Why have the Brits who joined ISIS suffered no consequences?

Just three per cent of those who sided with the Islamist death cult have been convicted of terror offences.

Brendan O'Neill

Brendan O'Neill
chief political writer

Topics Politics UK World

Here’s a shocking statistic: a higher proportion of the Brits who went to Syria to fight against ISIS have been charged with terror offences compared with the Brits who went to fight for ISIS. Yes, if you risked your life to fight alongside the Kurds against the barbaric Islamic State, you are statistically more likely to be found guilty of terrorism than if you went to Syria to join the Islamic State and partake in its deranged war of hate and terror. Surely nothing captures the moral disarray of 21st-century Britain better than this.

This disturbing fact was revealed in a BBC report yesterday. It was a report on the trial of Stefan Aristidou, a Briton of Cypriot origin who went to live in Raqqa in 2015, when it was the capital of the Islamic State. He is on trial, not for moving to the Islamic State, but for sharing ISIS beheading videos on communication networks. He has admitted to all the charges and is thus convicted for ‘disseminating terrorist publications’. The BBC reports that he is just the 14th British returnee from Syria to be convicted of terror offences.

This is alarming. It is estimated that around 900 Brits ran away to join the Islamic State, whether as jihadi brides (like Shamima Begum), medics, propagandists, or full-on mass murderers, like the so-called ‘Beatles’, a group that included the notorious public executioner Mohammed Emwazi (Jihadi John). Some of these Brits were killed in bombings, others are still in Syria, in prison camps overseen by Kurdish forces. But around 450, according to MI5, have returned to the UK. And of these, just 14 have been convicted for terrorism. That’s around three per cent.

This means there are people in the UK who helped to inflict unspeakable horrors on the people of Syria, who willingly signed up to a death cult that enslaved women, murdered non-believers and executed homosexuals, and yet who are back home and living relatively freely once more (they are closely monitored, of course). This feels wrong. Yes, there are difficulties in gathering information about events that occurred in a place as chaotic and bizarre as Raqqa under ISIS rule, which might actually be a good argument for allowing the Kurds, with British support, to put these Brits on trial in Syrian Kurdistan, rather than allowing them to come home. How can it be right that British citizens go overseas to torture, kill or persecute Syrians, Kurds and others and yet face no consequences for their actions?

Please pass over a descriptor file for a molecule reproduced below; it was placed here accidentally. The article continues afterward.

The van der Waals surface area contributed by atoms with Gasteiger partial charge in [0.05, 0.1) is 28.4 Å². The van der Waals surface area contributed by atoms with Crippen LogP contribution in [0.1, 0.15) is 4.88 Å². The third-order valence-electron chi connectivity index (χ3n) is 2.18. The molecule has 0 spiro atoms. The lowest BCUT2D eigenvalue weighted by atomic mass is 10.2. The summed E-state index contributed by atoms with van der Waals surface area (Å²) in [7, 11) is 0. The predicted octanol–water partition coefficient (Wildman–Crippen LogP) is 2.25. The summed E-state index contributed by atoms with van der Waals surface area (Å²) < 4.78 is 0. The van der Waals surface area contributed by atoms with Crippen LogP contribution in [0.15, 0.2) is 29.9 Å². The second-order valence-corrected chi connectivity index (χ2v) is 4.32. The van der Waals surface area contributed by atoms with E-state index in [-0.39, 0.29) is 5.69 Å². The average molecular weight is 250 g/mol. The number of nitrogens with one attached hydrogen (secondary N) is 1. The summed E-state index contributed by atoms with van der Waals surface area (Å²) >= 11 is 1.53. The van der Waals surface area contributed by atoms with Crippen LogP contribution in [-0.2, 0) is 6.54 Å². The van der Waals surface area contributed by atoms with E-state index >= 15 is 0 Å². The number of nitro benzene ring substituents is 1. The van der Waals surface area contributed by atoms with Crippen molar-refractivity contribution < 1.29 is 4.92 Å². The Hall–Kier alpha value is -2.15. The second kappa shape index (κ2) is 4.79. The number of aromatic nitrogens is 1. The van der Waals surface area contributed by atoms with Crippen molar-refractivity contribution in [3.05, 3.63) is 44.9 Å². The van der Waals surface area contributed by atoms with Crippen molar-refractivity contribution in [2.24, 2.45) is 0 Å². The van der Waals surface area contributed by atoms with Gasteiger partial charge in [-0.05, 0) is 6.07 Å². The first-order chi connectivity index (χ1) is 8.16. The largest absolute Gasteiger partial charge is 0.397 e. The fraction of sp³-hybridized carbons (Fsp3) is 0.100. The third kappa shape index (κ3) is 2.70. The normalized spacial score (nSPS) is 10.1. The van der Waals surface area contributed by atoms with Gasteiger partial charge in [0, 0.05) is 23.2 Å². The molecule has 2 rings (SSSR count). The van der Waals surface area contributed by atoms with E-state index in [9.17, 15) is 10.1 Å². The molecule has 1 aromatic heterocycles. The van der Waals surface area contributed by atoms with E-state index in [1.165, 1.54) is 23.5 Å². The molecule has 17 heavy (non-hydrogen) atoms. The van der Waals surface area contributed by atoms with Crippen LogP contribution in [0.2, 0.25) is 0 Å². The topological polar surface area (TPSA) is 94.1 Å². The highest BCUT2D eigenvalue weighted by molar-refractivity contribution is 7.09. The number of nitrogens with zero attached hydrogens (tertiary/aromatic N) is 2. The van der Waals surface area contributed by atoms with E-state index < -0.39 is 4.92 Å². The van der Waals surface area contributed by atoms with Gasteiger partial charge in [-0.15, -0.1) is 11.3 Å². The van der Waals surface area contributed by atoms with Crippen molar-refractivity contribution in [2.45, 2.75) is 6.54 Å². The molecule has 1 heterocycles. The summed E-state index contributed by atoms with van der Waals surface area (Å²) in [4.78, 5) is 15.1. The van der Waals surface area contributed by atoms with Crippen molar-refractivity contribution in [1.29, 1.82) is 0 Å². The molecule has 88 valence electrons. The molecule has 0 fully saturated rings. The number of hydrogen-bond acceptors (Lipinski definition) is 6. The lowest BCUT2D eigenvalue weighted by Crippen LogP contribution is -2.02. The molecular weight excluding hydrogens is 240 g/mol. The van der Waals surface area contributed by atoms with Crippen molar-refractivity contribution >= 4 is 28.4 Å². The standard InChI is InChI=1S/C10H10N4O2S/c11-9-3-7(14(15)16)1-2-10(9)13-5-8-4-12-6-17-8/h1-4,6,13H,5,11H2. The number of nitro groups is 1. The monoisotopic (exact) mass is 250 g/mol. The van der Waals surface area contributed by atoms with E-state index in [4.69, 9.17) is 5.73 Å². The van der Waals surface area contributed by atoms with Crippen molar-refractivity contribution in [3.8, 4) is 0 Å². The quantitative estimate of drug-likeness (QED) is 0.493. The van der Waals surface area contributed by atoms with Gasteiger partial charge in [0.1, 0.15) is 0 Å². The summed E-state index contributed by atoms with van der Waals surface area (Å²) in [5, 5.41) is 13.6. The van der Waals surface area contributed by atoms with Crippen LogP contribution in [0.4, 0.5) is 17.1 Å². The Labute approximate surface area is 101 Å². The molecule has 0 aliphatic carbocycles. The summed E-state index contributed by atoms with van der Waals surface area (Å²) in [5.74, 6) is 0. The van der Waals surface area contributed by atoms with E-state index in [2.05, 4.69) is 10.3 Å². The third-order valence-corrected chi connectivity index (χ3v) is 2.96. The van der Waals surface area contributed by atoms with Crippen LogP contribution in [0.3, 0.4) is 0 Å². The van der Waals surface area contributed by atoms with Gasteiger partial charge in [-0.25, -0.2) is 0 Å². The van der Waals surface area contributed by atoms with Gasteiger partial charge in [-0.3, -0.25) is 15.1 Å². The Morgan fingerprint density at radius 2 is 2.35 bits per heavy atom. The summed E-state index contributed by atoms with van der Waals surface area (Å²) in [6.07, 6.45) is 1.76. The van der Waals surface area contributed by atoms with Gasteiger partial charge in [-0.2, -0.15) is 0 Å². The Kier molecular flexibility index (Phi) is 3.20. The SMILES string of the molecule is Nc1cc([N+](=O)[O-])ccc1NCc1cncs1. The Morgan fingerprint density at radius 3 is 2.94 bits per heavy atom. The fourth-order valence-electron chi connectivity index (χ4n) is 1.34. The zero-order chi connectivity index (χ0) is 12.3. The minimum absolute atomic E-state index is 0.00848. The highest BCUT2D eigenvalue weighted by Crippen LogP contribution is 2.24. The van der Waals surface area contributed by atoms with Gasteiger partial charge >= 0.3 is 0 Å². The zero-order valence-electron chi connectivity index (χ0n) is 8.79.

Even more alarming is the fact that a higher percentage of Brits who went to Syria for a good reason – to join the Kurds’ valiant war against ISIS – have been convicted of terrorism. The BBC says around 30 Brits went to join Kurdish militia. (Nine hundred for ISIS and just 30 for the Kurds? That in itself is shameful.) And of these pro-Kurd British fighters, four have been convicted of terrorism. In other words, around 13 per cent of them. So 13 per cent of the brave individuals who fought with the Kurds have been convicted of terror offences, compared with just three per cent of the traitors who threw their lot in with the death cult of ISIS.

What is wrong with this country? The Brits who fought with the Kurds should not be arrested and put on trial – they should be celebrated. They should be treated as war heroes, similar to those who joined the International Brigades in Spain in the 1930s. The Brits who joined ISIS, on the other hand, should be called out for what they are – traitors to their nation and their community; Brits who sided with a movement that was slaughtering Brits, everywhere from Manchester to Tunisia to Syria itself, where ISIS beheaded British taxi driver turned humanitarian volunteer Alan Henning.

But instead, the liberal elites sympathise with the likes of Shamima Begum, viewing her as a victim of ‘grooming’. They barely say anything about the problem of British Muslims joining ISIS. And they cannot muster up the energy to say how brave it was for some Britons to risk life and limb as part of the Kurdish pushback against Islamist barbarism in Syria. Our moral compass is pointing in all the wrong directions these days.

Brendan O’Neill is editor of spiked and host of the spiked podcast, The Brendan O’Neill Show. Subscribe to the podcast here. And find Brendan on Instagram: @burntoakboy

Picture by: Getty.

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Topics Politics UK World


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